Generic Specificity

Architecture’s most dramatic evolution in the last century has been the increasing fissure between the generic and the specific. As Internationalism at the beginning of the 20th century evolved into Globalism at the beginning of the 21st, the roles that generic and specific architecture played in the course of globalization have been reversed. While the International Style of early modernism assumed a generic form to homogenize and sterilize the specificity of local context, the global architecture of late modernism has launched a counter-movement, which assumes a highly specific form to invigorate and colonize the generality of the newly homogenized local context. At a time when there is globalization without an international style, when generic specificity is replaced by specific generality, these two poles of architectural production—global and specific on the one hand, local and generic on the other—are more distant than ever before.

An architecture of approximation provides a methodology that assimilates local typologies, geographies, construction methods, symbols, traditions, and language as means to approximate global form. On a building scale, typologies and construction processes specific to the local context are deployed as a form of departure.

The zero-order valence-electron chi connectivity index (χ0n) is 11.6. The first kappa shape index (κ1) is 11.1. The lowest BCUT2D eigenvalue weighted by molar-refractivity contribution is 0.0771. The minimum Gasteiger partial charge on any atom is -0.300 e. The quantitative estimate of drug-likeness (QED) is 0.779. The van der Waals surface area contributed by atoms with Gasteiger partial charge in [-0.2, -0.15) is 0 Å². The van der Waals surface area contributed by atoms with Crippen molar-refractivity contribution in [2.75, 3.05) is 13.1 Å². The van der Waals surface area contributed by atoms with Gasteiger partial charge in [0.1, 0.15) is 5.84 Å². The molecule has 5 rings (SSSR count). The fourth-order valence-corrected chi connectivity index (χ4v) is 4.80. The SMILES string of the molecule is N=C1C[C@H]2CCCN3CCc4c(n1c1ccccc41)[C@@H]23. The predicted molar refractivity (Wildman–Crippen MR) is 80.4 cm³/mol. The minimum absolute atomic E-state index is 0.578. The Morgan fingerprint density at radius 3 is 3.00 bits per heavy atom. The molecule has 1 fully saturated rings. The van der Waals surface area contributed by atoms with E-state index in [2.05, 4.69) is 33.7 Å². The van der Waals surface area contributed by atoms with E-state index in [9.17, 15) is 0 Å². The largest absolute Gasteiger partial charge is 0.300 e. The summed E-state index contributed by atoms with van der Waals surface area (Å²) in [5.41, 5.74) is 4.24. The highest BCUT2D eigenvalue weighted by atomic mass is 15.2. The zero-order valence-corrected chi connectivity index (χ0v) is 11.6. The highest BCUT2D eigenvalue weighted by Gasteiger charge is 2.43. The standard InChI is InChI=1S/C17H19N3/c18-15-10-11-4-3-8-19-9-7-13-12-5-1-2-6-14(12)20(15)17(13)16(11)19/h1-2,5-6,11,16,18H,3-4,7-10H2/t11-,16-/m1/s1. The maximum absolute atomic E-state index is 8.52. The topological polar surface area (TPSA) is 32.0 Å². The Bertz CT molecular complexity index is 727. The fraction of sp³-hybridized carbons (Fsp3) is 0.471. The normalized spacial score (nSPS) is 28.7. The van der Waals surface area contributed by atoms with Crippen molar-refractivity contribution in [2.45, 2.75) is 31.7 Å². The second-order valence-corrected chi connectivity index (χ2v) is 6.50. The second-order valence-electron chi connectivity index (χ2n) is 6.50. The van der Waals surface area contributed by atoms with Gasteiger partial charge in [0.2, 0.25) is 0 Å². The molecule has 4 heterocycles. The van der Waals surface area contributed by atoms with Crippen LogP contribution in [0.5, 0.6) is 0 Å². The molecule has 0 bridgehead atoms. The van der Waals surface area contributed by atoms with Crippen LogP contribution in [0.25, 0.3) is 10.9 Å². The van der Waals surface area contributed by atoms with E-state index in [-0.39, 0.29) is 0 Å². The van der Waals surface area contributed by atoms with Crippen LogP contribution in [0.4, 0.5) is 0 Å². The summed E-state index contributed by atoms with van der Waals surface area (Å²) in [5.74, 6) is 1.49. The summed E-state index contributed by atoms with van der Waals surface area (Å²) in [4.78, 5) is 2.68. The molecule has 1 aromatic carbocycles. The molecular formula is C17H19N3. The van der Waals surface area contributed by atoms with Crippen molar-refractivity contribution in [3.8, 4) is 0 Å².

Adopting a strategy of assimilation and integration to reconcile the chasm between the generic and the specific, between global and local space, the studio will engage in the design of a 100,000-square-foot office building that will house a hybrid program of various workspaces. Changing scenarios of work that emphasize innovation and collaboration have challenged the organization and space of the office plan, while the boundaries and relationships of the workplace are becoming more and more porous and ephemeral. We will investigate new forms of ephemerality and adaptability in spaces for working and question how to make an open generic building adaptable to different specific uses over time. We will focus on different scales of design research: from building and infrastructure systems of multistory buildings, to notions of the longevity of the interior and furnishings in relationship to architecture.

After initial research on generic typologies, the studio will test the findings with the design of the specific program for an upstart tech office situated in the rapidly changing infrastructural and architectural landscape of the Arts District in downtown Los Angeles. The studio will travel to the site to study it and examine the surrounding urban landscape. Student projects will be developed with individual responses to the problem; participation in biweekly studio meetings, readings, and collective model production will be the basis of evaluation.

This studio has an irregular schedule. Sharon Johnston and/or Mark Lee will be in residence on January 23, 24; February 5, 6, 26, 27; March 11, 12, 25, 26; April 8, 9, 22, 23; May 1, 4, 5 for Final Reviews. The instructors will also be available via Skype or in-person in the intervening weeks. This studio will travel to Los Angeles, California.